Saturday, October 01, 2005

Ypsilanti 1971

Whilst in junior high, the author of CC had the nickname, Moose.  

Moose was fond of reading, thus visited the Ypsilanti public library often.  He rode his bicycle there, leaving it unlocked at the bike rack behind the building.  Nobody ever bothered it.  

In 1971, the library got its first coin-operated Xerox machine.  Moose made a copy of a picture of a Nike missile, from a book about military history.  It cost 10 cents: real money, back then.  It took about thirty seconds to make one copy, then the paper had to be left in the rack while hot air dried the toner.  Truly, a marvel of modern technology.  

In 1971, no one could have imagined how many trees ultimately would be felled, to satiate the hunger of the Xerox machines churned out by American industry.  We did know, however, that American industry knew no bounds.  We'd gone to the moon, and back, several times.  The National Aeronautics and Space Act had been passed in 1958, the year Moose was born.  By 1969, the astronauts of Apollo 11 bounded upon the Moon.  In 1971, the Apollo program was winding down, but teenage boys were chattering excitedly about the plans for a space station.  

Every teenage boy wanted to be an astronaut.  Moose had wispy stands of facial hair on his chin.  He could not wait to get old enough to be an astronaut.  By then, surely, we would be building cities on Mars.

James Taylor's song, You've Got a Friend, won a Grammy Award for Best Male Pop Vocal Performance.  The song had captured the preeminent emotion of the Nation, for that period of time.  An upstart pizza chain, Dominoes, was flourishing after having been started in Ypsilanti.  The explosive growth of Dominoes was due to a simple innovation: quick home delivery, using -- of course -- the automobile.

In 1973, there was a little group of upstarts, known mostly to policy wonks. They went by the acronym OPEC.  The Average Citizen of our Great Nation had little reason to know about OPEC, much less worry about them.  On so they thought.  From Wikipedia:
The 1973 oil crisis began in earnest on October 17, 1973, when Arab members of the Organization of Petroleum Exporting Countries (OPEC), during the Yom Kippur War, announced that they would no longer ship petroleum to nations that had supported Israel in its conflict with Egypt—that is, to the United States and its allies in Western Europe.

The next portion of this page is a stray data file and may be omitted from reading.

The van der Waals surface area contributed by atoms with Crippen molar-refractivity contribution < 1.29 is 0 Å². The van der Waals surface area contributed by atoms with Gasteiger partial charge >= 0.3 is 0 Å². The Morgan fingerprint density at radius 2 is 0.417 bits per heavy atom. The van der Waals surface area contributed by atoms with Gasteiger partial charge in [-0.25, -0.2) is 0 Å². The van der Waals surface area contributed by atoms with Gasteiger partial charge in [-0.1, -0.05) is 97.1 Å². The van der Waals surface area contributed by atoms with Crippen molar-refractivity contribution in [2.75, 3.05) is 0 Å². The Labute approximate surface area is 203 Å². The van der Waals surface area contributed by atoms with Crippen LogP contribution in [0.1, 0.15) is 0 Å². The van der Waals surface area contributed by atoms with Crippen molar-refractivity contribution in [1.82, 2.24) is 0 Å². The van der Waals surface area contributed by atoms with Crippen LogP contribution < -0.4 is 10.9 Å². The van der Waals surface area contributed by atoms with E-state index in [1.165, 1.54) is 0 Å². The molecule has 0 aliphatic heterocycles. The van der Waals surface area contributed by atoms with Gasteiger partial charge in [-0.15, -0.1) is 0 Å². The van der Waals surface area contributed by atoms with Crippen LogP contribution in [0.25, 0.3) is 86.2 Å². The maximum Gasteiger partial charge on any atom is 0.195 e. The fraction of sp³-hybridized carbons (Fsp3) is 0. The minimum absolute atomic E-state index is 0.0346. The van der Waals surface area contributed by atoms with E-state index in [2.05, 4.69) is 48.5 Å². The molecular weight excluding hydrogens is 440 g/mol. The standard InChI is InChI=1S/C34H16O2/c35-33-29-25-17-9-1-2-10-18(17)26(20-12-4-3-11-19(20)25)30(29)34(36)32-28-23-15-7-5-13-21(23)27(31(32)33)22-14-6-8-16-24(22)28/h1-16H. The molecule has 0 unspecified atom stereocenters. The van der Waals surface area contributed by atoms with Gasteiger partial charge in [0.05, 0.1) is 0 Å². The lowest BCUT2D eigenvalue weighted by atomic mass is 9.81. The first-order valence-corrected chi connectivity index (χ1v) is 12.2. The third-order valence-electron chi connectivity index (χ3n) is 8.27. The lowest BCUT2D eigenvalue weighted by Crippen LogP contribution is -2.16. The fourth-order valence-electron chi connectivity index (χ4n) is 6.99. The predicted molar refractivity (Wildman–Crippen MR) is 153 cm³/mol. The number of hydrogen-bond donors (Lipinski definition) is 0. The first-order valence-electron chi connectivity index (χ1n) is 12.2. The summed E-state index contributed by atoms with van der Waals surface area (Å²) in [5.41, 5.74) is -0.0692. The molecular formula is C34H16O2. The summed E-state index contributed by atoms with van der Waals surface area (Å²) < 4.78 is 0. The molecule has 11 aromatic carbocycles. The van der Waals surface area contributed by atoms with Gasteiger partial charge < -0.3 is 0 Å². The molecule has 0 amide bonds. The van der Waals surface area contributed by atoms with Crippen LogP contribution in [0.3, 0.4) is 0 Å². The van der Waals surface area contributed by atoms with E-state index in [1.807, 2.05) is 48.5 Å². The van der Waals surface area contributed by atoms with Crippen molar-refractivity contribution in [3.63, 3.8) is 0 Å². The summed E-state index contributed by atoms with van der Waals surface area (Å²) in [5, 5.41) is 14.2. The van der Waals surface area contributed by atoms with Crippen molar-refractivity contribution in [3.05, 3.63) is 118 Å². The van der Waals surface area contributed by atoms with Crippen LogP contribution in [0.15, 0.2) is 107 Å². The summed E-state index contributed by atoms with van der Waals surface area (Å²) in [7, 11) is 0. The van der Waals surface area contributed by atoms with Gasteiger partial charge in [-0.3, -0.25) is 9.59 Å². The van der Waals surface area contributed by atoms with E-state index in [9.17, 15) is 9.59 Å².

At around the same time, OPEC members agreed to use their leverage over the world price-setting mechanism for oil in order to quadruple world oil prices. The complete dependence of the industrialized world on oil, much of which was produced by Middle Eastern countries, became painfully clear to the U.S., Western Europe, and Japan, requiring Western policymakers to respond to international economic constraints that were qualitatively different from those faced by their predecessors.
During the middle third of the twentieth century, the I-94 corridor, running west from Detroit, had been populated with factories serving the automobile industry.  Ypsilanti was no exception.  If I recall correctly, about one-third of economic activity in Ypsilanti was related directly to the automobile industry.  OPEC changed that.  By the end of 1973, auto plants and storefronts were closing, as unemployment lines were growing.

Moose and his family moved out of Ypsilanti.  It was no longer possible to leave a bicycle unlocked downtown.  The nickname Moose was nearly forgotten.  In fact, it was no longer appropriate.  Moose was shaving pretty much daily by then.

Ypsilanti did recover, eventually.  EMU built a business school in the downtown area, boosting the revitalization efforts.  Later, they erected a fountain on their central campus: a memorial to the influential labor leader, Cesar Chavez.  

New Dominoes pizzerias sprouted like mushrooms, each one standing as a memorial to American ingenuity and the centrality of the automobile in American life.  

Fast forward to 2005.  The Nike missile on the old Xerox copy has long since faded, having been printed on flimsy facsimile paper with first-generation toner.  And the headlines tell us that the Visteon plant in Ypsilanti is closing.  The article answers some of our questions.  The good news is that the employees will be transferred to the Rawsonville plant, so the impact on the city will not be so great as what was seen in 1973.  The bad news is that the tax base in the city will shrink, and the businesses that provided goods and services to the plant and its employees will be affected.  

The unanswered question: is this when the dominoes start to fall?

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